Work wise, I was very satisfied and the internship fulfilled all my expectations. It was on the one side because the marketing department had some 6-10 employees, which allows me to look into various aspects of marketing, on the other side it was also thanks to my working load. I receive most of my tasks for my internship manager, thanks to whom, in my opinion, was my internship a very useful experience for my future. She has also experience from abroad, so she is not a typical mañana person. I sometimes collaborate also with other colleagues. But any other issues, or benefits, which I know from my own experience work in the Czech republic (help with setting up your Internet connection, phone, giving you a lift to the airport, finding accommodation, orientation in the city) - everything is done in a sort of DIY way - so I would definitely not recommend Spain to someone who cannot stand on their own two feet. The faster an the better you will be able to cope, the more possibilities you will have.
Barcelona is one of Spain’s most expensive cities, more expensive even than Madrid, as it is a tourist destination. You will have to count with high living cost. Barcelona is a beautiful city - with its Gaudi and everything around him - Sagrada Familia, Casa Batlló or Park Güell, FC Barcelona and the beautiful beaches and everlasting sunshine... but also a very dangerous city - prostitution, drugs, theft... also this happens on its streets, sadly, rather often.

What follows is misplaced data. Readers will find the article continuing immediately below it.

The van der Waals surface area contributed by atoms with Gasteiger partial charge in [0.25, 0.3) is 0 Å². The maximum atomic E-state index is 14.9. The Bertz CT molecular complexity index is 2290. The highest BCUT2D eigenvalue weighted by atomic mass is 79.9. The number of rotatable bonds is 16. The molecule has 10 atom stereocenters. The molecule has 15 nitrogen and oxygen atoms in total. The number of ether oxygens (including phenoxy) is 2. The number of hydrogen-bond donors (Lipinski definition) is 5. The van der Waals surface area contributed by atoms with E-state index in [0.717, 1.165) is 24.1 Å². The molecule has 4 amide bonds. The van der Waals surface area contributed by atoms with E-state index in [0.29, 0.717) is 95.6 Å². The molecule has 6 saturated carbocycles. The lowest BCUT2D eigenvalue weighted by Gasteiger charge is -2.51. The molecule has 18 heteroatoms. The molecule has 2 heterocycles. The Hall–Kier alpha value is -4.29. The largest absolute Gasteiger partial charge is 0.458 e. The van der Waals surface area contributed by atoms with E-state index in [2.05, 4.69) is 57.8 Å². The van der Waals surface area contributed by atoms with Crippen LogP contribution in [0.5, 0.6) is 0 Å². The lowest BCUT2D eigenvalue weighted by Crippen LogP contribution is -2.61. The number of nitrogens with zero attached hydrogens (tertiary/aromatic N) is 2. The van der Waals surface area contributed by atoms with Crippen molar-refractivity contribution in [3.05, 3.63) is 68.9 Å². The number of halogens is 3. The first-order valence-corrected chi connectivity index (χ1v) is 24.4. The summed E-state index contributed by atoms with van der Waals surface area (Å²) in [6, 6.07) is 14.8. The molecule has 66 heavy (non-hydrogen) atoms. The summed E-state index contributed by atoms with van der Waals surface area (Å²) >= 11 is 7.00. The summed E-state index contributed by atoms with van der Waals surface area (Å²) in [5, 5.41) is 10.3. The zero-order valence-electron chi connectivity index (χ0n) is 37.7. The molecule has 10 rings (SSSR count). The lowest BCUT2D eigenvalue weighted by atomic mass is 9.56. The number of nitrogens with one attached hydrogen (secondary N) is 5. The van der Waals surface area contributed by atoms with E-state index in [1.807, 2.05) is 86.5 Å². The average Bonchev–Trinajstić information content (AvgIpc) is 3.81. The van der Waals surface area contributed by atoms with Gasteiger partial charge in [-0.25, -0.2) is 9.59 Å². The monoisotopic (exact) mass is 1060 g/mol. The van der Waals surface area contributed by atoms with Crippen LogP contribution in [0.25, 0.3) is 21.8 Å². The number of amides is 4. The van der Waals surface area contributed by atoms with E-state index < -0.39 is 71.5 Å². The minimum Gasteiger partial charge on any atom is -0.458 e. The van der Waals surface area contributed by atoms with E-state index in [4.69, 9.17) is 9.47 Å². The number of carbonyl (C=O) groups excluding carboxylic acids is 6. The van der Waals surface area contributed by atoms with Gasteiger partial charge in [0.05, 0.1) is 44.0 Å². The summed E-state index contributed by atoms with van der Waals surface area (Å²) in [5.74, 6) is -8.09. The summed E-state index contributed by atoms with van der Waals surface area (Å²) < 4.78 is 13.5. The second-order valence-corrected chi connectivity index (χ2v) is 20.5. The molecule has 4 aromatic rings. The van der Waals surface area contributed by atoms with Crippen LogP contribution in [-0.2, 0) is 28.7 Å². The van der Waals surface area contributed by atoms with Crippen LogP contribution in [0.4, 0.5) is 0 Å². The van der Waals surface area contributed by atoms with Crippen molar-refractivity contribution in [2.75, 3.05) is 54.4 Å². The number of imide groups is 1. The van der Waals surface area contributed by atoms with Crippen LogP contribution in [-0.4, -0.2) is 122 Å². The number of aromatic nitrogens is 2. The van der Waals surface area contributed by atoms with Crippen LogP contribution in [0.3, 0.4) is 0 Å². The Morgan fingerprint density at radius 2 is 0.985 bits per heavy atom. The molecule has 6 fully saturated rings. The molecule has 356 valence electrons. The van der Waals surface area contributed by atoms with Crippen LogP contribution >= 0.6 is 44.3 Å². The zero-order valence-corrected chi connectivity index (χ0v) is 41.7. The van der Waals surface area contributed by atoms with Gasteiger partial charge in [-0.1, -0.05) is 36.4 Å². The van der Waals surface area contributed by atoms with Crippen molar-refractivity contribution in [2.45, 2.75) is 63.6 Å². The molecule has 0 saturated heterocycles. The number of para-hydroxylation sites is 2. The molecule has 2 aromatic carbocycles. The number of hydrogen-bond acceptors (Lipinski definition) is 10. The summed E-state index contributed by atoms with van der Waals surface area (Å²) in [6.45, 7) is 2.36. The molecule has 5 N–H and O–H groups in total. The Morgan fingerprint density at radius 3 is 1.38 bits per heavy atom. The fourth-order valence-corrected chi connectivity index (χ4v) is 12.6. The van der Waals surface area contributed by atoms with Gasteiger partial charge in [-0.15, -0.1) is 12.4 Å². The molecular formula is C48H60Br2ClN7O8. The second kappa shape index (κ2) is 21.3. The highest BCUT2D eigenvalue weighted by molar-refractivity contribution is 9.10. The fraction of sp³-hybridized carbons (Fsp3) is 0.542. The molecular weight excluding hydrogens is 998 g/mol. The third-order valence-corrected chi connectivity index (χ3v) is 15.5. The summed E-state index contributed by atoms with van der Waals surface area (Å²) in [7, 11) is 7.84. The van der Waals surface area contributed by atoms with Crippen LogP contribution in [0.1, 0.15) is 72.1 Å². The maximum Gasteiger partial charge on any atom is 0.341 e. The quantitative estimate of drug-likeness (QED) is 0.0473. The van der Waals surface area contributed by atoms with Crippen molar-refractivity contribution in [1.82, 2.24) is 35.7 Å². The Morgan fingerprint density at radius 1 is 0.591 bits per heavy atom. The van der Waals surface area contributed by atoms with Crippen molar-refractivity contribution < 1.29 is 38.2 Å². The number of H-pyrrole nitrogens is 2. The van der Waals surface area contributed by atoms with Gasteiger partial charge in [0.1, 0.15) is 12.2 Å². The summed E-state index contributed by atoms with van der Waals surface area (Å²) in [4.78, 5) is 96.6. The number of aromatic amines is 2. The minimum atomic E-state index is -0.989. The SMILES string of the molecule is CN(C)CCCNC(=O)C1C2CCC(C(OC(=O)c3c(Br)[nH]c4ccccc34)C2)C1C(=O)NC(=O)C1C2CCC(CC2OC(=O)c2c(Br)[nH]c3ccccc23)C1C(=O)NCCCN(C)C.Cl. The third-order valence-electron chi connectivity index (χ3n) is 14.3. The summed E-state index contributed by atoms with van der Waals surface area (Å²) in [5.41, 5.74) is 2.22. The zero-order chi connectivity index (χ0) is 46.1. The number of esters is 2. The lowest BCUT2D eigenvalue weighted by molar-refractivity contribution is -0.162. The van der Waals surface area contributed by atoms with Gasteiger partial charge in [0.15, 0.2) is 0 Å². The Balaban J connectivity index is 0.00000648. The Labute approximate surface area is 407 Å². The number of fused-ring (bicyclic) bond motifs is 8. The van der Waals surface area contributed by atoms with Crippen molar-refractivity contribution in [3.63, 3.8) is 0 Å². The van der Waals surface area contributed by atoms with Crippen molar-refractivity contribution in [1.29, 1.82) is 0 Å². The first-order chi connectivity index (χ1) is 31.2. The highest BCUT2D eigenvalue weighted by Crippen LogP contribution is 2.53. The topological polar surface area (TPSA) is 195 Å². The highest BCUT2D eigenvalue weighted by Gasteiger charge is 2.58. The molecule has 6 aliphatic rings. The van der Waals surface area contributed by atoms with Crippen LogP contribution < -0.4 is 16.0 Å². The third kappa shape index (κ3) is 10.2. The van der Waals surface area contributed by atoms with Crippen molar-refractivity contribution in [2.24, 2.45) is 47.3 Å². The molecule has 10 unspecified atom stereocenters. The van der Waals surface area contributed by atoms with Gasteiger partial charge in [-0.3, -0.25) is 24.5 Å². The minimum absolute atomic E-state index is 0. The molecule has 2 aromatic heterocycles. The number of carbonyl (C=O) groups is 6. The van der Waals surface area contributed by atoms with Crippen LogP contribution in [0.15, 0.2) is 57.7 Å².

I see my internship abroad as priceless experience, which brought me a lot both professionally and personally. I would like to tell you that nothing in life comes for free and if you have an aim in your life, go for it and never turn back before the first obstacle and never give up after your first failure!!! There are still people, who are able to appreciate your effort, focus and diligence! Sometimes I would hear questions like: “Is it worth it, sitting in the office till the evening for 50 crowns?” It is true, that my internship was one of the time wise more demanding, but if we really want to achieve something in our lives, we cannot just count time as money, trust me, that one day it may pay back many times... and vitally - There is no one out there waiting for you!
If you have any questions, do not hesitate to contact me.